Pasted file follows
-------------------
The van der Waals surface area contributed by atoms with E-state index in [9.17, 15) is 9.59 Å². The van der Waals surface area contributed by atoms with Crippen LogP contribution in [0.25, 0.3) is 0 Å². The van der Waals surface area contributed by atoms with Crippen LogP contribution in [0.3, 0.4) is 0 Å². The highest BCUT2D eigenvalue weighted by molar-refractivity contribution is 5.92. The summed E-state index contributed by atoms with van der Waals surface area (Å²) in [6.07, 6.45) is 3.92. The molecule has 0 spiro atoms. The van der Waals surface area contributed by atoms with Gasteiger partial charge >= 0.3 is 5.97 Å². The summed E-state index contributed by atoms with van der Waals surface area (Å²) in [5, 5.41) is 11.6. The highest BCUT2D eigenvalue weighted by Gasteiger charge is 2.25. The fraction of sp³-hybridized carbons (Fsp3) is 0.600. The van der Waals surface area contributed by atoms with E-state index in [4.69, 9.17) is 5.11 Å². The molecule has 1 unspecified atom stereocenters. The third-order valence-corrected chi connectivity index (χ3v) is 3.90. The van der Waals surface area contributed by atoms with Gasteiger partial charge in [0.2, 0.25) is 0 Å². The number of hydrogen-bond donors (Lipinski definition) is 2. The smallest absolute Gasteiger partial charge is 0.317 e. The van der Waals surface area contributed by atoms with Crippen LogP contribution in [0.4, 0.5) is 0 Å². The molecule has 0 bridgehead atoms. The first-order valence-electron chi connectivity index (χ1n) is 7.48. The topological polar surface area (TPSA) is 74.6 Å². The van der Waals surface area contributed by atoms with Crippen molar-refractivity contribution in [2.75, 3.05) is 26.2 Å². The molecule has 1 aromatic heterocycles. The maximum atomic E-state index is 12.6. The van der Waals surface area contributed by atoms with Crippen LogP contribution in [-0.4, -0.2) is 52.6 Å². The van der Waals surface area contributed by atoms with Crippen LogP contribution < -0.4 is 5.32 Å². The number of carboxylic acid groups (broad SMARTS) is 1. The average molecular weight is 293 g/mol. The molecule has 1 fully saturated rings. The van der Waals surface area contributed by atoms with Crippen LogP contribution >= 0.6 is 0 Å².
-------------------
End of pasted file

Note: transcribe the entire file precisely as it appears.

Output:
The van der Waals surface area contributed by atoms with E-state index in [9.17, 15) is 9.59 Å². The van der Waals surface area contributed by atoms with Crippen LogP contribution in [0.25, 0.3) is 0 Å². The van der Waals surface area contributed by atoms with Crippen LogP contribution in [0.3, 0.4) is 0 Å². The highest BCUT2D eigenvalue weighted by molar-refractivity contribution is 5.92. The summed E-state index contributed by atoms with van der Waals surface area (Å²) in [6.07, 6.45) is 3.92. The molecule has 0 spiro atoms. The van der Waals surface area contributed by atoms with Gasteiger partial charge >= 0.3 is 5.97 Å². The summed E-state index contributed by atoms with van der Waals surface area (Å²) in [5, 5.41) is 11.6. The highest BCUT2D eigenvalue weighted by Gasteiger charge is 2.25. The fraction of sp³-hybridized carbons (Fsp3) is 0.600. The van der Waals surface area contributed by atoms with E-state index in [4.69, 9.17) is 5.11 Å². The molecule has 1 unspecified atom stereocenters. The third-order valence-corrected chi connectivity index (χ3v) is 3.90. The van der Waals surface area contributed by atoms with Gasteiger partial charge in [0.2, 0.25) is 0 Å². The number of hydrogen-bond donors (Lipinski definition) is 2. The smallest absolute Gasteiger partial charge is 0.317 e. The van der Waals surface area contributed by atoms with Crippen LogP contribution in [0.4, 0.5) is 0 Å². The molecule has 0 bridgehead atoms. The first-order valence-electron chi connectivity index (χ1n) is 7.48. The topological polar surface area (TPSA) is 74.6 Å². The van der Waals surface area contributed by atoms with Crippen molar-refractivity contribution in [2.75, 3.05) is 26.2 Å². The molecule has 1 aromatic heterocycles. The maximum atomic E-state index is 12.6. The van der Waals surface area contributed by atoms with Crippen LogP contribution in [-0.4, -0.2) is 52.6 Å². The van der Waals surface area contributed by atoms with Crippen LogP contribution < -0.4 is 5.32 Å². The number of carboxylic acid groups (broad SMARTS) is 1. The average molecular weight is 293 g/mol. The molecule has 1 fully saturated rings. The van der Waals surface area contributed by atoms with Crippen LogP contribution >= 0.6 is 0 Å².